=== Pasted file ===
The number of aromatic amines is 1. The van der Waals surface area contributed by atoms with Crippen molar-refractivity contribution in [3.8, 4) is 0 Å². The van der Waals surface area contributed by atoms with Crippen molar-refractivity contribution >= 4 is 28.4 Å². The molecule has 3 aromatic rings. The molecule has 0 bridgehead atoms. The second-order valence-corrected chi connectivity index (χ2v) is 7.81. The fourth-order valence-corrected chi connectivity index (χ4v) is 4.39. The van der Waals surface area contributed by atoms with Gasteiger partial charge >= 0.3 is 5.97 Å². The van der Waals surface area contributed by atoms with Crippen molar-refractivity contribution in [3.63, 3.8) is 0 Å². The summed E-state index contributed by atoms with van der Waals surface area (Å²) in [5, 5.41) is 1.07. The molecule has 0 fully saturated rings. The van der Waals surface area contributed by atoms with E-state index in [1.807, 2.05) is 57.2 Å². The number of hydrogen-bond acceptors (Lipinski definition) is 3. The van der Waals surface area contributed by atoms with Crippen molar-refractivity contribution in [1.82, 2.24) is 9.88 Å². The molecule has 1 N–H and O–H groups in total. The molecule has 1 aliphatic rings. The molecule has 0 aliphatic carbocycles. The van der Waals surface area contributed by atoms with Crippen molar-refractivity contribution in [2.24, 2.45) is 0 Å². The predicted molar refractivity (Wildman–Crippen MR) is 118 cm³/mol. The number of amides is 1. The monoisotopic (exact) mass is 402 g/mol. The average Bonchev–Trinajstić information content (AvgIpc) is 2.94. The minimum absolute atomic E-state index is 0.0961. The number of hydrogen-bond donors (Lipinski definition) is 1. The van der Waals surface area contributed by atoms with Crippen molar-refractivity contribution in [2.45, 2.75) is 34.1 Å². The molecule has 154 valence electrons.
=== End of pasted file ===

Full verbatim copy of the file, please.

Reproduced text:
The number of aromatic amines is 1. The van der Waals surface area contributed by atoms with Crippen molar-refractivity contribution in [3.8, 4) is 0 Å². The van der Waals surface area contributed by atoms with Crippen molar-refractivity contribution >= 4 is 28.4 Å². The molecule has 3 aromatic rings. The molecule has 0 bridgehead atoms. The second-order valence-corrected chi connectivity index (χ2v) is 7.81. The fourth-order valence-corrected chi connectivity index (χ4v) is 4.39. The van der Waals surface area contributed by atoms with Gasteiger partial charge >= 0.3 is 5.97 Å². The van der Waals surface area contributed by atoms with Crippen molar-refractivity contribution in [3.63, 3.8) is 0 Å². The summed E-state index contributed by atoms with van der Waals surface area (Å²) in [5, 5.41) is 1.07. The molecule has 0 fully saturated rings. The van der Waals surface area contributed by atoms with E-state index in [1.807, 2.05) is 57.2 Å². The number of hydrogen-bond acceptors (Lipinski definition) is 3. The van der Waals surface area contributed by atoms with Crippen molar-refractivity contribution in [1.82, 2.24) is 9.88 Å². The molecule has 1 N–H and O–H groups in total. The molecule has 1 aliphatic rings. The molecule has 0 aliphatic carbocycles. The van der Waals surface area contributed by atoms with Crippen molar-refractivity contribution in [2.24, 2.45) is 0 Å². The predicted molar refractivity (Wildman–Crippen MR) is 118 cm³/mol. The number of amides is 1. The monoisotopic (exact) mass is 402 g/mol. The average Bonchev–Trinajstić information content (AvgIpc) is 2.94. The minimum absolute atomic E-state index is 0.0961. The number of hydrogen-bond donors (Lipinski definition) is 1. The van der Waals surface area contributed by atoms with Crippen molar-refractivity contribution in [2.45, 2.75) is 34.1 Å². The molecule has 154 valence electrons.